Former pensions minister Ros Altmann has criticised the Government for avoiding difficult decisions on the sustainability of the state pension triple lock.
The Government has committed to increasing state pensions each year by either inflation, average earnings or 2.5 per cent, whichever is highest.
Altmann says keeping the triple lock beyond the agreed 2020 date does not make sense given the costs involved. She is arguing for a “double lock” instead, that is, maintaining increases to the state pension based on earnings or inflation but losing the 2.5 per cent benchmark.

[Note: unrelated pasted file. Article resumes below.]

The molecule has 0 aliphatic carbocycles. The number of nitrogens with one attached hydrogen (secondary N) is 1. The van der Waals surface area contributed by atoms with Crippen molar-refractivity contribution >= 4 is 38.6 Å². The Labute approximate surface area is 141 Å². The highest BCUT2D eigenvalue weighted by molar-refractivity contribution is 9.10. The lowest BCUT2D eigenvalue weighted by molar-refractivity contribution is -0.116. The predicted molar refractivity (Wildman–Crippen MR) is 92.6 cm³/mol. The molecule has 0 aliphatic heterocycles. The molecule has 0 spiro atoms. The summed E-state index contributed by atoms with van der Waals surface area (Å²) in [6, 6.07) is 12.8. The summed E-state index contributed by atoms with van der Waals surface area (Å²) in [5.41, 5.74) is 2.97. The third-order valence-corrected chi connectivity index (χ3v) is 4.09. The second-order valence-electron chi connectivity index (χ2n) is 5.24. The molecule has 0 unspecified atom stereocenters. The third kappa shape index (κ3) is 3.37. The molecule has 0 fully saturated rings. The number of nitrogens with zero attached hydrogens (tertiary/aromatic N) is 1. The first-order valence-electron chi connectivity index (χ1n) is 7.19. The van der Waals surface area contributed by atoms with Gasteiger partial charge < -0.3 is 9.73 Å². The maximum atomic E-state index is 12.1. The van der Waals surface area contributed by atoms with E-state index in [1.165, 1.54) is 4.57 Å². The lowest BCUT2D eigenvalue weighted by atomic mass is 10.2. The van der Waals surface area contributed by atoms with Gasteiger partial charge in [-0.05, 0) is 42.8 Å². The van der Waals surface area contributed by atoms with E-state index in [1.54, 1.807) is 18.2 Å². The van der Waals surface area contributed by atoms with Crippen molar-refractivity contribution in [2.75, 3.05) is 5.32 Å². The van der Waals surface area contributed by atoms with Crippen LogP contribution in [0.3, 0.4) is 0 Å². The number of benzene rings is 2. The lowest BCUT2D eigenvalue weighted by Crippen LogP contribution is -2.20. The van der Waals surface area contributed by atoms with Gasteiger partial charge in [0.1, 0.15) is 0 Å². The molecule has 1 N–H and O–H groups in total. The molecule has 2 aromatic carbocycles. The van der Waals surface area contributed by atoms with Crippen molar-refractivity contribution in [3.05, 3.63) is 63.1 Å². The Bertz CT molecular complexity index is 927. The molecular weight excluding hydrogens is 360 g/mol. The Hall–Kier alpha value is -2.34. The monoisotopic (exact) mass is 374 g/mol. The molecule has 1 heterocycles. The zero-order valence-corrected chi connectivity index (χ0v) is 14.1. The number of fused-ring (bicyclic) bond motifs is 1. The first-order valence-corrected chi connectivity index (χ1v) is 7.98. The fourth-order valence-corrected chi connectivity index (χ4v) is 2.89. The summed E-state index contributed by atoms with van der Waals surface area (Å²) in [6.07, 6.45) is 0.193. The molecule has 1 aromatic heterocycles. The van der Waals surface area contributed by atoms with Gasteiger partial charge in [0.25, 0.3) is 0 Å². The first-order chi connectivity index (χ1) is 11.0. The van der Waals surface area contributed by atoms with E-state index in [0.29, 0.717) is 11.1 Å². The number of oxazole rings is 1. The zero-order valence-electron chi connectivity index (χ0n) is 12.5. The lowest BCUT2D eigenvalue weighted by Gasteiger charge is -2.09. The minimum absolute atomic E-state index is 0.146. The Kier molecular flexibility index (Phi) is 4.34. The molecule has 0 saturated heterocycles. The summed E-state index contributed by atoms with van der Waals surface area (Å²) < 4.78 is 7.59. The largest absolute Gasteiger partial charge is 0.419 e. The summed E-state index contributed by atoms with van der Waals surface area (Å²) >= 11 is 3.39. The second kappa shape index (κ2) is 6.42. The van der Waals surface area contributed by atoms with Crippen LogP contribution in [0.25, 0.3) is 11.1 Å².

She says: “I believe the triple lock has fulfilled its purpose and suggested, as pensions minister, that the next Parliament needs to secure those gains, but a triple lock is not necessary for that any more.
“In fact, in some ways, having the triple lock has been used as an easy symbol for politicians to point at to claim they are looking after pensioners. This can sometimes mean they do not believe they need to engage in more serious and in-depth policymaking for the ageing population.
“Such totemic symbols may be politically convenient, but are not a sound substitute for carefully considered policy reform.”
Altmann adds the triple lock poses “long-term dangers” that risks “outlasting its purpose because politicians fear taking difficult decisions”.
A Number 10 spokeswoman told The Observer: “The manifesto contains a commitment to protect the triple lock. That commitment still stands.”
However the Department of Work and Pensions has refused to rule out a review of the policy.